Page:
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Professor Louise Dalton and Professor Elizabeth Rapa lead a programme of work focussed on the importance of communicating with children about a loved one’s serious illness such as cancer.

A taller boy and a girl with their backs turned looking out a glass paned door. © Kelly Sikkema on @Unsplash

Professors Dalton and Rapa responded following the Princess of Wales' announcement of her cancer diagnosis and how she told her children. 

They lead a programme of work focusing on the importance of communicating with children about a loved one’s serious illness.

Research consistently shows that when children are given an explanation of what is happening in their family this leads to better family functioning and mental health outcomes for everyone.

Professor Rapa says:

The powerful and personal announcement by the Princess of Wales today highlights the unenviable task facing millions of adults around the globe when they are diagnosed with a serious illness. Should we tell the children about what is happening? How do you explain something like cancer to a young child?"

Professor Dalton added:

Despite adults’ understandable desire to protect children from upsetting or worrying news, it is important to talk honestly to children and young people. Even very young children notice when the adults around them are more stressed or start taking telephone calls behind closed doors.

Research shows that when children are not told about what is happening, they reach their own conclusions. This can lead to children mistakenly feeling they are in some way responsible or to blame for these changes e.g. when a parent can’t play in the same way as before. Research shows that children want to know about what is happening when an adult they love is ill and that effective communication with children about illness is associated with better psychological functioning.”

They say adults need to be authentic about some of the uncertainty and psychological challenges when someone is unwell. This honesty not only offers a coherent explanation for what children are observing, but also provides them with a model of how to talk about feelings and gives children permission to share how they are feeling. Normalising their emotional reactions and reassuring children about how the family will look after each other helps to contain anxiety and provides a shared focus.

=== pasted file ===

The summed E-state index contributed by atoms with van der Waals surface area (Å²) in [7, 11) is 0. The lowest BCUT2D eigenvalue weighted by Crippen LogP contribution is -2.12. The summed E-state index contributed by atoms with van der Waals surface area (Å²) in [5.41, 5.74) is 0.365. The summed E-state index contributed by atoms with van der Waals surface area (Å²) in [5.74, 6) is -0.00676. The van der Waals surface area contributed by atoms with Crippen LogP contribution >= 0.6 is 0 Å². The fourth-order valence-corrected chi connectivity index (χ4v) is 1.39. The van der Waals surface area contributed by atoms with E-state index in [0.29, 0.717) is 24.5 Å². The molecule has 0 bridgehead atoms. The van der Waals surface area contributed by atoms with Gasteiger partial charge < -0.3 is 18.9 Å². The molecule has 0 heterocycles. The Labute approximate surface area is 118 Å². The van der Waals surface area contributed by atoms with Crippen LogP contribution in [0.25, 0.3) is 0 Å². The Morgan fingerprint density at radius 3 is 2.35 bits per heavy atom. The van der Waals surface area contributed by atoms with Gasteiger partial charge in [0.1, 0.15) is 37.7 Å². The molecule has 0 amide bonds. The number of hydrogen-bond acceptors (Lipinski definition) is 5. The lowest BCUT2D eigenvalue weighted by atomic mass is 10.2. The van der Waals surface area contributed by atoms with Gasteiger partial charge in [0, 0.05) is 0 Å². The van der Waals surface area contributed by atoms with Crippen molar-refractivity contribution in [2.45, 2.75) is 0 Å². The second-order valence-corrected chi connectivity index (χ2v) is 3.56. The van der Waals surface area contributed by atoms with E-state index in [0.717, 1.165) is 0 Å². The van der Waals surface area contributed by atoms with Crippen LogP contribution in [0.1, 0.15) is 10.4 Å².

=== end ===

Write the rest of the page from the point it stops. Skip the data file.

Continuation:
Professor Rapa explains that: “Effective communication includes talking to children not only about the facts of what is happening, but also sharing and exploring some of the emotional impact of the news. It’s important to include children in conversations about illness in the family as soon as possible (e.g. after a diagnosis) so that they have time to understand and make sense of the situation and they are not left to worry alone.”

Professor Dalton and Rapa have made evidence-based step by step guides for families on how to have these conversations including words and phrases to use, as well as children's common reactions to being told about a serious illness 

They have also created films to help the public understand the importance of these conversations with children, including this one with Oxford Sparks.

Adult patients report wanting help from their healthcare team to think about what, how and when to share their diagnosis. Healthcare professionals have described feeling uncertain about asking patients about their relationships with children so this sensitive topic can be avoided during medical appointments. Healthcare professionals can play a crucial role in supporting patients in talking to children; Professors Dalton and Rapa have made a guide and animation for healthcare professionals in every area of medicine to help have these conversations with their patients: